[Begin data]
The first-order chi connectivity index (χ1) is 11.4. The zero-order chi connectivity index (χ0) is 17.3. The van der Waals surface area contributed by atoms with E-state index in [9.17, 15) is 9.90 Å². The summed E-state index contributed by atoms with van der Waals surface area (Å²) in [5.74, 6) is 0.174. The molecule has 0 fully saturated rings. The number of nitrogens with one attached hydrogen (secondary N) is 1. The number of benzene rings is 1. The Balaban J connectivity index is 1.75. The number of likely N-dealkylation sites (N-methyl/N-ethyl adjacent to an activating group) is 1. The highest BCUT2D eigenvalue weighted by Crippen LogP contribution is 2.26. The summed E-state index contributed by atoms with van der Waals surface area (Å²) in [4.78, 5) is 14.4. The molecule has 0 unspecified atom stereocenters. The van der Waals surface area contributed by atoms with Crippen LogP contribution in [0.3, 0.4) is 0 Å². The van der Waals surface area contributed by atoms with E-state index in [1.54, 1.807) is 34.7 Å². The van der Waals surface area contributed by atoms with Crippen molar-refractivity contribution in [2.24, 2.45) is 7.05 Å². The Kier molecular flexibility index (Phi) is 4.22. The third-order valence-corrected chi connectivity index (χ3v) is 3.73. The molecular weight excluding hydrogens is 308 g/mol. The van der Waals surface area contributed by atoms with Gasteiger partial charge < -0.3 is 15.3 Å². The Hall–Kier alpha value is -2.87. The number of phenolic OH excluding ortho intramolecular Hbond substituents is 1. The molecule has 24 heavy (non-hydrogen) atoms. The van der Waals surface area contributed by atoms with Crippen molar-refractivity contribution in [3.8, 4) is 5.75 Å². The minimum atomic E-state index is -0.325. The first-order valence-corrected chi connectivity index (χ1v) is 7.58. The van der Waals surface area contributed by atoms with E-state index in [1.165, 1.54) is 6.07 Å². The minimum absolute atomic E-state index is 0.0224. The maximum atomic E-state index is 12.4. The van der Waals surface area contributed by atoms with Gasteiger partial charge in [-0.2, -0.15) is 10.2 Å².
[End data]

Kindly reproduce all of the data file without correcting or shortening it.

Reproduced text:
The first-order chi connectivity index (χ1) is 11.4. The zero-order chi connectivity index (χ0) is 17.3. The van der Waals surface area contributed by atoms with E-state index in [9.17, 15) is 9.90 Å². The summed E-state index contributed by atoms with van der Waals surface area (Å²) in [5.74, 6) is 0.174. The molecule has 0 fully saturated rings. The number of nitrogens with one attached hydrogen (secondary N) is 1. The number of benzene rings is 1. The Balaban J connectivity index is 1.75. The number of likely N-dealkylation sites (N-methyl/N-ethyl adjacent to an activating group) is 1. The highest BCUT2D eigenvalue weighted by Crippen LogP contribution is 2.26. The summed E-state index contributed by atoms with van der Waals surface area (Å²) in [4.78, 5) is 14.4. The molecule has 0 unspecified atom stereocenters. The van der Waals surface area contributed by atoms with Crippen LogP contribution in [0.3, 0.4) is 0 Å². The van der Waals surface area contributed by atoms with E-state index in [1.54, 1.807) is 34.7 Å². The van der Waals surface area contributed by atoms with Crippen molar-refractivity contribution in [2.24, 2.45) is 7.05 Å². The Kier molecular flexibility index (Phi) is 4.22. The third-order valence-corrected chi connectivity index (χ3v) is 3.73. The molecular weight excluding hydrogens is 308 g/mol. The van der Waals surface area contributed by atoms with Gasteiger partial charge < -0.3 is 15.3 Å². The Hall–Kier alpha value is -2.87. The number of phenolic OH excluding ortho intramolecular Hbond substituents is 1. The molecule has 24 heavy (non-hydrogen) atoms. The van der Waals surface area contributed by atoms with Crippen molar-refractivity contribution in [3.8, 4) is 5.75 Å². The minimum atomic E-state index is -0.325. The first-order valence-corrected chi connectivity index (χ1v) is 7.58. The van der Waals surface area contributed by atoms with E-state index in [1.165, 1.54) is 6.07 Å². The minimum absolute atomic E-state index is 0.0224. The maximum atomic E-state index is 12.4. The van der Waals surface area contributed by atoms with Gasteiger partial charge in [-0.2, -0.15) is 10.2 Å².